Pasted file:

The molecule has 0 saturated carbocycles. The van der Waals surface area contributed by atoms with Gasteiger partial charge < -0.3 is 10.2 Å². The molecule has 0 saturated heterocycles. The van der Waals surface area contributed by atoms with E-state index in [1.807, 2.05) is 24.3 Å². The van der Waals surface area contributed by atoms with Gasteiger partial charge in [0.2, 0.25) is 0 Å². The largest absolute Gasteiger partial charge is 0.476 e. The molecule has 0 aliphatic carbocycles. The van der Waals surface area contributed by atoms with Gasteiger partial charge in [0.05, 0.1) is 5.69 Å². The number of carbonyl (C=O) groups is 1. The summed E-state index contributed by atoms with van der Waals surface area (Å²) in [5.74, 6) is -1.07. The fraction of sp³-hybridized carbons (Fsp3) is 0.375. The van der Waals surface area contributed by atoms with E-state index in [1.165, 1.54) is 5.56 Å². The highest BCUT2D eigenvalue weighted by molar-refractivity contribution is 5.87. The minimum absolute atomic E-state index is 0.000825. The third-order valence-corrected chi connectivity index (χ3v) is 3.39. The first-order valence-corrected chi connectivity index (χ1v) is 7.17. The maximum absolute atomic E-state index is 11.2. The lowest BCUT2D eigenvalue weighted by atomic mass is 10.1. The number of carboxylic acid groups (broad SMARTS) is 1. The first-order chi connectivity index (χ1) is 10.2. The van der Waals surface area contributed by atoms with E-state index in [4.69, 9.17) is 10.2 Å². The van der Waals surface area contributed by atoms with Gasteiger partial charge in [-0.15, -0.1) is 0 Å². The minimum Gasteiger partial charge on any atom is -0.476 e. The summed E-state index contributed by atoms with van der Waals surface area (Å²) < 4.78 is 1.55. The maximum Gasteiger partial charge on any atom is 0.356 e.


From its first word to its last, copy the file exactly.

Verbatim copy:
The molecule has 0 saturated carbocycles. The van der Waals surface area contributed by atoms with Gasteiger partial charge < -0.3 is 10.2 Å². The molecule has 0 saturated heterocycles. The van der Waals surface area contributed by atoms with E-state index in [1.807, 2.05) is 24.3 Å². The van der Waals surface area contributed by atoms with Gasteiger partial charge in [0.2, 0.25) is 0 Å². The largest absolute Gasteiger partial charge is 0.476 e. The molecule has 0 aliphatic carbocycles. The van der Waals surface area contributed by atoms with Gasteiger partial charge in [0.05, 0.1) is 5.69 Å². The number of carbonyl (C=O) groups is 1. The summed E-state index contributed by atoms with van der Waals surface area (Å²) in [5.74, 6) is -1.07. The fraction of sp³-hybridized carbons (Fsp3) is 0.375. The van der Waals surface area contributed by atoms with E-state index in [1.165, 1.54) is 5.56 Å². The highest BCUT2D eigenvalue weighted by molar-refractivity contribution is 5.87. The minimum absolute atomic E-state index is 0.000825. The third-order valence-corrected chi connectivity index (χ3v) is 3.39. The first-order valence-corrected chi connectivity index (χ1v) is 7.17. The maximum absolute atomic E-state index is 11.2. The lowest BCUT2D eigenvalue weighted by atomic mass is 10.1. The number of carboxylic acid groups (broad SMARTS) is 1. The first-order chi connectivity index (χ1) is 10.2. The van der Waals surface area contributed by atoms with E-state index in [4.69, 9.17) is 10.2 Å². The van der Waals surface area contributed by atoms with Gasteiger partial charge in [-0.15, -0.1) is 0 Å². The minimum Gasteiger partial charge on any atom is -0.476 e. The summed E-state index contributed by atoms with van der Waals surface area (Å²) < 4.78 is 1.55. The maximum Gasteiger partial charge on any atom is 0.356 e.